“Atomos”, the second studio album from A Winged Victory for the Sullen, is widely anticipated (understatement of the year). There’s no doubting it would’ve been anything else. After three years, “Atomos”” sees Adam Wiltzie and Dustin O’Halloran return — something we’ve all been waiting for ever since their self-titled debut dropped in 2011. They are at the top of the ambient/modern classical game once again. So, does their sophomore disappoint? No way José!
The opening seconds let you know exactly where you are, and what you’ve been missing. There isn’t really a sense of déjà vu, but the sound, both the instrumentation and its musical content, is instantly familiar. The lucid hiss that opens “Atomos” could just as easily be a deep inhalation, the cool intake of oxygen that prepares you for something you can’t really prepare for. Anchored drones and swaying strings gradually enter one at a time, melodic arpeggios rising (inhaling) and then falling (exhaling). With wings they glide through the music. It’s a wide open, wide-eyed place, but we, as listeners, are not just visitors. We are participators. The music on “Atomos” washes away the grime and the pain at once, springing forth from a safe haven that can only be reached and touched through music. Their music has a colossal interior, the walls and ceilings constructed out of healthy orchestral strings that pose like statues in a church of pale melancholy.
The sound has expanded, but they retain every drop of their debut’s atmospheric chamber music, the kind that brought about their original success. But “Atomos” had a very different beginning. Wayne McGregor, resident choreographer at the Royal Ballet, approached Adam and Dustin with a view to writing a score for his new production after he’d heard their debut (McGregor also used the music during practice sessions with his group of dancers). With complete artistic freedom, they set about writing and recording new music. It took just four months to compose the latest chapter.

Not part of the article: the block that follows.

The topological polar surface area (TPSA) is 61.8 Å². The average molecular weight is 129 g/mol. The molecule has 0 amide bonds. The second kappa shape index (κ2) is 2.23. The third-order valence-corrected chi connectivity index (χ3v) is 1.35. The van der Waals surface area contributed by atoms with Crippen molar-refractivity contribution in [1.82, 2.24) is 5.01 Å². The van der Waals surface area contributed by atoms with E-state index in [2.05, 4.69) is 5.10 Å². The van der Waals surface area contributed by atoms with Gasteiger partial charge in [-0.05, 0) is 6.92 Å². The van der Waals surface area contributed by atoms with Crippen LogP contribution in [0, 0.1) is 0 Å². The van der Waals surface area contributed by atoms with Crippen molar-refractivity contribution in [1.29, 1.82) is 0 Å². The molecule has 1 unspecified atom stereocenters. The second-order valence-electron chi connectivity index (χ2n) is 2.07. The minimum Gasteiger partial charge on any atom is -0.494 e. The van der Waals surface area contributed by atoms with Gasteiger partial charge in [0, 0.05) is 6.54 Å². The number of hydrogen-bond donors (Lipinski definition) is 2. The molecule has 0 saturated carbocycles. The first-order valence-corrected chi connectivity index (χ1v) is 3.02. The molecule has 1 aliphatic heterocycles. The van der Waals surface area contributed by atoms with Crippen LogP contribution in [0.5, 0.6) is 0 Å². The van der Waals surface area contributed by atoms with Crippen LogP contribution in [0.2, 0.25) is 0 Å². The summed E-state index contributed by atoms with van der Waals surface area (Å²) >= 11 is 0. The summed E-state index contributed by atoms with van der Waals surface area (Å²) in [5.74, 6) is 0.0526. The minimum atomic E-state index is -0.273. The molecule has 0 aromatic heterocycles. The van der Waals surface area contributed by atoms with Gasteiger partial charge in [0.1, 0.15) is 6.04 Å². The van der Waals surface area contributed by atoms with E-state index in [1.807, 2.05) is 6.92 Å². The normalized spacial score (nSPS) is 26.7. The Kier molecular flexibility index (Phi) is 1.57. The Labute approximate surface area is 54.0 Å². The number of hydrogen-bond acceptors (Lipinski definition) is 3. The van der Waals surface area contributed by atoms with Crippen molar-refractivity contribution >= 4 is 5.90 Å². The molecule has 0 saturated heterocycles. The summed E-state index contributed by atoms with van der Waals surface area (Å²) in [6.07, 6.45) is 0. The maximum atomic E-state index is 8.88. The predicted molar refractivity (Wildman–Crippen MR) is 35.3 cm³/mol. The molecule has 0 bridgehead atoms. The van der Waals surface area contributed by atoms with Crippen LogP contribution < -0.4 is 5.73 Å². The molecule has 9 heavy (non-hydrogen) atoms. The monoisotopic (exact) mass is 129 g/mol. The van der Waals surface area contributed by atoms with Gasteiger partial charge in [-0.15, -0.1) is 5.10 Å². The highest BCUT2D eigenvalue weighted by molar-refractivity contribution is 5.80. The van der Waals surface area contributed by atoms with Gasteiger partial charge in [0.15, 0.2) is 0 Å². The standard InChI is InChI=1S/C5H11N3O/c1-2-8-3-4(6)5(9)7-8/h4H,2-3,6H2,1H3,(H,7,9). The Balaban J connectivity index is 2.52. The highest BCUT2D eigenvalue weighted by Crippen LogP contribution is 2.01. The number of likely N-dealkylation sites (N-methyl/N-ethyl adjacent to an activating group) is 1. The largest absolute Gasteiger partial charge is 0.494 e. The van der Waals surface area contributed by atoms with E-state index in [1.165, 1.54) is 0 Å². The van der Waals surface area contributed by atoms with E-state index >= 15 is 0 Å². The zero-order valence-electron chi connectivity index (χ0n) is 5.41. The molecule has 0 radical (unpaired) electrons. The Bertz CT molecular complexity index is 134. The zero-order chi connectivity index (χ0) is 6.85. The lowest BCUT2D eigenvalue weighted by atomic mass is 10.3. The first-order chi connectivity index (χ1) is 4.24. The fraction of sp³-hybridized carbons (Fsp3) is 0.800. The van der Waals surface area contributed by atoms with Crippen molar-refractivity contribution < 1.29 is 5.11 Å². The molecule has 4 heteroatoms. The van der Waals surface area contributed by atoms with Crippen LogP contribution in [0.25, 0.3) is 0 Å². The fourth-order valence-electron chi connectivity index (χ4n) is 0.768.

The inclusion of electronic textures may come as a surprise, but it’s a brave step forward. Electronics can often break up, dissolve and ultimately litter the music with its gritty sandpaper, cold, metallic debris lying all over the stave like a weather balloon’s crash site, but “Atomos” is safe from this specific threat. Their shapes mirror Coca-Cola bottles with their glassy curves, and the warm drones emit healthy thermals that lubricate an already lovely sound with slivers of steam. When they come together, they provide as much warmth as a winter jacket. Additionally, harps and modular synthesisers make their way into the music, but they play a secondary role to the main act. Don’t worry — there’s just as much space as before. The fragile pieces are silky spider-webs, delicate to listen to, let alone touch. Monolithic drones, full of beauty, rise higher than ever. Inflating strings and sparse, almost minimalist piano passages grace the ears of the listener. The experimental side is, fortunately, tightly confined and restricted to a flurry of garbled voices and little electronic touches that stay a short while. The cool piano is elegantly played, repeating a couple of passive phrases that then melt away when the drones arrive. The piano returns, and along with the drone they skirt and glide in harmony, in unison, in and out of the cosmos.
The music is thoughtful, but stronger than its predecessor. The deep-sea drones drape themselves over the piano, seeming to call from beyond, from unfathomable depths lit only by pale, reflective lines. Every release is a different member of the same family, so they shouldn’t feel any pressure to copy their debut, the sound that brought about their original success. What’s done is done. And yet, you can tell that they are in love with the sound, with their original creation. Chandeliers of golden, radiant sound hang suspended in the air, illuminating the darker piano with their ancient light. A Winged Victory for the Sullen liven up a genre so frequently a slave to the dark. They light the way with music so powerful, so emotional, that it breaks free of any typical standards you’d try to label it; it becomes less a musical experience, and more of something you can almost touch.
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